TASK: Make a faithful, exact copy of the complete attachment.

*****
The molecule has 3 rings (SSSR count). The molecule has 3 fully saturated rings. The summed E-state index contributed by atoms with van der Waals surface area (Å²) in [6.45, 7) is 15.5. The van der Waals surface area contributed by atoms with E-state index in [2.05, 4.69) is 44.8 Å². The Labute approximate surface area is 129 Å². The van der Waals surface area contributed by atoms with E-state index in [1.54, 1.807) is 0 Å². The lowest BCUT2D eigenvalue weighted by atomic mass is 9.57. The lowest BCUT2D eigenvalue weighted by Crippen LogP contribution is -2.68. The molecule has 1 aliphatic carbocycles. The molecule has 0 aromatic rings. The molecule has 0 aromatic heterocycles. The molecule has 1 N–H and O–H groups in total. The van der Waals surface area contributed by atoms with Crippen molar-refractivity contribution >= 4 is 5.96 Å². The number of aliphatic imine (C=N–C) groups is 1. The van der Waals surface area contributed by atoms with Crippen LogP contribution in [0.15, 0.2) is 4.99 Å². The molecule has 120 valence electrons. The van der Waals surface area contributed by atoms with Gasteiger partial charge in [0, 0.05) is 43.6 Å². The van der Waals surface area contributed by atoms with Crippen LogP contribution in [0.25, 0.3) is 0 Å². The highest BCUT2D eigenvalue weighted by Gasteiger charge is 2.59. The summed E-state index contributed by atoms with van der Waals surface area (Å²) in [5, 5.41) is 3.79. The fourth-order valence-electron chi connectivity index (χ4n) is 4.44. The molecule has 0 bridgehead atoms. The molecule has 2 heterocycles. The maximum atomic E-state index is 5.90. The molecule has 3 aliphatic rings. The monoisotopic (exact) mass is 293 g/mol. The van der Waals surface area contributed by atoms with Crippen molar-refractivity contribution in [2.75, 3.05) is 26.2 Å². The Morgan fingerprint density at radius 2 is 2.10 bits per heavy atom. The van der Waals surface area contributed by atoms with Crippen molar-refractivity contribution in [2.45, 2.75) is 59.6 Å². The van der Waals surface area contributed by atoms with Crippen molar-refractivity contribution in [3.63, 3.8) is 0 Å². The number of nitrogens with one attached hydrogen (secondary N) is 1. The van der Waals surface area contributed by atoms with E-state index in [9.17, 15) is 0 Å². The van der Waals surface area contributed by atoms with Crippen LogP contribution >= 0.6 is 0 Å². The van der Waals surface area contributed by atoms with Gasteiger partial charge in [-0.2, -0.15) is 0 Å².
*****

The molecule has 3 rings (SSSR count). The molecule has 3 fully saturated rings. The summed E-state index contributed by atoms with van der Waals surface area (Å²) in [6.45, 7) is 15.5. The van der Waals surface area contributed by atoms with E-state index in [2.05, 4.69) is 44.8 Å². The Labute approximate surface area is 129 Å². The van der Waals surface area contributed by atoms with E-state index in [1.54, 1.807) is 0 Å². The lowest BCUT2D eigenvalue weighted by atomic mass is 9.57. The lowest BCUT2D eigenvalue weighted by Crippen LogP contribution is -2.68. The molecule has 1 aliphatic carbocycles. The molecule has 0 aromatic rings. The molecule has 0 aromatic heterocycles. The molecule has 1 N–H and O–H groups in total. The van der Waals surface area contributed by atoms with Crippen molar-refractivity contribution >= 4 is 5.96 Å². The number of aliphatic imine (C=N–C) groups is 1. The van der Waals surface area contributed by atoms with Crippen LogP contribution in [0.15, 0.2) is 4.99 Å². The molecule has 120 valence electrons. The van der Waals surface area contributed by atoms with Gasteiger partial charge in [0, 0.05) is 43.6 Å². The van der Waals surface area contributed by atoms with Crippen LogP contribution in [0.25, 0.3) is 0 Å². The highest BCUT2D eigenvalue weighted by Gasteiger charge is 2.59. The summed E-state index contributed by atoms with van der Waals surface area (Å²) in [5, 5.41) is 3.79. The fourth-order valence-electron chi connectivity index (χ4n) is 4.44. The molecule has 0 bridgehead atoms. The molecule has 2 heterocycles. The maximum atomic E-state index is 5.90. The molecule has 3 aliphatic rings. The monoisotopic (exact) mass is 293 g/mol. The van der Waals surface area contributed by atoms with Crippen molar-refractivity contribution in [2.75, 3.05) is 26.2 Å². The Morgan fingerprint density at radius 2 is 2.10 bits per heavy atom. The van der Waals surface area contributed by atoms with Crippen molar-refractivity contribution in [2.45, 2.75) is 59.6 Å². The van der Waals surface area contributed by atoms with Crippen molar-refractivity contribution in [3.63, 3.8) is 0 Å². The number of nitrogens with one attached hydrogen (secondary N) is 1. The van der Waals surface area contributed by atoms with E-state index in [9.17, 15) is 0 Å². The van der Waals surface area contributed by atoms with Crippen LogP contribution >= 0.6 is 0 Å². The van der Waals surface area contributed by atoms with Gasteiger partial charge in [-0.2, -0.15) is 0 Å².